Acting was the only solace in a life scarred by emotional volatility
Surendranath Thilakan was a born rebel. He rebelled against his father, whose patriarchal ways disgusted him; against his mother, who tried to control him with her love; with colleagues, who tried to tame him with organizational discipline.
And, like an orphaned child trying again and again to get his act together, Thilakan rebelled against himself, putting together, bringing down and reinventing himself in myriad roles he donned.
“He was born to act,” says his childhood friend Samuel Zacharia who lives at Chotti, near Mundakayam “Acting was everything for him, the only solace in a life scarred by intense emotional volatility, for which he sacrificed everything else,” he says.
He should know. Just a year younger, he was with Thilakan at Mundakkayam where he spent his early years. As the second of the six children of Devayani and T.S. Kesavan, estate writer at TR&T Co, Thilakan enjoyed a middleclass lifestyle and the family was regarded high in society, he said.
The artiste in Thilakan was identified by his lower primary school teacher at St. Louis School, Mariyakkutty Aasatty, who encouraged her ward to act in one-act plays, remembers Mr. Zacharia.
They had acted in school plays together and, later, gave shape to the Mundakayam Dramatic Club. Thilakan, now ‘Mundakayam Thilakan’, was the producer, director, and the central character.
The rehearsal camps were his ‘worlds’ where he dominated his friends with his acting and directorial skills. He would print publicity materials and went round sticking bills announcing the drama. “He was totally immersed in theatre,” said Mr. Zacharia.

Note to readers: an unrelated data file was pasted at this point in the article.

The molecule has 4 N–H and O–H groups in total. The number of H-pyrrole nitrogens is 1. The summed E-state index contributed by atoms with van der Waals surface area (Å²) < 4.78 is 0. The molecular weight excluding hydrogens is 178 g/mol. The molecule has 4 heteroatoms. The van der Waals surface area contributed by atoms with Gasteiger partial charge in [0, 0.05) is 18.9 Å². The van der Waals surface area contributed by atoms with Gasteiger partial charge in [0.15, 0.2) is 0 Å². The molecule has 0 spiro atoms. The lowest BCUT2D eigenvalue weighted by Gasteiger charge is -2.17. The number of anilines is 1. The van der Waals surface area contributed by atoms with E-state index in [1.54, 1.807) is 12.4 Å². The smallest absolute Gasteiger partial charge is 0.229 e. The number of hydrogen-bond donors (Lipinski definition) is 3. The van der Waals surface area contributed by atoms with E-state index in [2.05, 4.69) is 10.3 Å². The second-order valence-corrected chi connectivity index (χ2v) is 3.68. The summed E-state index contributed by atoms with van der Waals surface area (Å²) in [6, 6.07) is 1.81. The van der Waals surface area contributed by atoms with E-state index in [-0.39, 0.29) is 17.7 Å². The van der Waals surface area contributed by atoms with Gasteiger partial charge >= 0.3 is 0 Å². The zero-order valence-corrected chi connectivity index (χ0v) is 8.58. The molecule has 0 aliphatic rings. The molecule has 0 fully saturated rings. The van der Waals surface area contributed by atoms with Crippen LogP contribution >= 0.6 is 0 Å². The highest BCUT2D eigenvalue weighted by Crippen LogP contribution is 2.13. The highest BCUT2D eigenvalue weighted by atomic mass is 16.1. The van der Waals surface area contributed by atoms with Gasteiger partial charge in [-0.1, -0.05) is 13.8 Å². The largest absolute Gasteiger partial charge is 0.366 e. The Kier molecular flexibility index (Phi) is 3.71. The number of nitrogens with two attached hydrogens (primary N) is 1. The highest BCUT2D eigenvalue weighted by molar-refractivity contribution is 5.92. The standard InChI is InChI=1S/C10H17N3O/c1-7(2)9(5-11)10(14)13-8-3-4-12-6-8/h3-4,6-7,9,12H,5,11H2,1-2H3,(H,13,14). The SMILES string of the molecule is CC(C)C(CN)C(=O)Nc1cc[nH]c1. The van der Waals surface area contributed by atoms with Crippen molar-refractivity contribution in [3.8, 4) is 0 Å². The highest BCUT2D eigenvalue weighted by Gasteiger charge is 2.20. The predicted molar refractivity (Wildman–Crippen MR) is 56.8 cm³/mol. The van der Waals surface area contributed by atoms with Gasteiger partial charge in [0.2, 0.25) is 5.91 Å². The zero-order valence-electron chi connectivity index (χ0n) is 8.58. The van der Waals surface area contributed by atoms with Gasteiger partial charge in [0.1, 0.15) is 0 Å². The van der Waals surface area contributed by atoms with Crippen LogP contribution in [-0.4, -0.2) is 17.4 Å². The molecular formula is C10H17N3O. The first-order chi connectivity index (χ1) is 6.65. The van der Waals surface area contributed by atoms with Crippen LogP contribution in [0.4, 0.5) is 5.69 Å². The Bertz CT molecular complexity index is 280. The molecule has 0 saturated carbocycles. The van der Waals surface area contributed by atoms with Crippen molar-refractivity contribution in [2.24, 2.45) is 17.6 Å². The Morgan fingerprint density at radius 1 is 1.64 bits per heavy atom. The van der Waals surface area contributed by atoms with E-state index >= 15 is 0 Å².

The first drama, Jeevvitham Avasanickunnilla, had Thilakan as a tyrannical father and Mr. Zacharia, as his son. Thilakan enacted a similar character years later - Chacko Master in Malayalam movie, Sphadikom. Both had shades of his own father who refused to acknowledge his son’s sensibilities. “Estate officials were like slave drivers at that time, strict and often tyrannical,” Mr. Zacharia remembers.
Acting and theatre were taboo for the middleclass family and his passion for acting cost Thilakan dearly, when it interfered in his relation with his own mother. In an interview he remembered: There were days when he had to go without food as his mother refused to provide him. While his siblings were sleeping after sumptuous dinner, he had to sneak out, get raw tapioca from their garden to douse his hunger.
Feeling an outcaste, Thilakan left home at the age of 19, for a life as actor. The rebellious streak followed Thilakan in his student days. He remembered at a public function here two years back - he was dropped from a school drama while in Kottayam but Thilakan got special permission, wrote a new play, cobbled up a new team and took the first prize in the competition.
His college days saw Thilakan honing his histrionic talents when he first came into contact with the school of method acting in Hollywood films but had to drop out from studies as he was found ‘indisciplined’ by the college authorities.
His career took him to leading theatre groups such as Kaladasa Kalakendram, KPAC, and Geedha before he entered the films. While the past three decades saw Thilakan donning roles after roles in Malayalam and south Indian films, he came back into the maternal lap of his beloved theatre once again in 2010- when he once again felt orphaned by his colleagues in the industry.
It was the time when the actor was suffering a boycott from the industry. His well-wishers in Ambalappuzha gave shape to a theatre group Akshara Jwala Theatres under whose banner the drama Itho Daivangalude Swantham Naadu? was presented in more than 100 venues.
Thilakan, enacting an aging freedom fighter, collapsed on stage at Chirayinkeezh. But, in his usual style Thilakan rebelled against his doctors who advised a week’s rest and was ready for the next show at Punalur.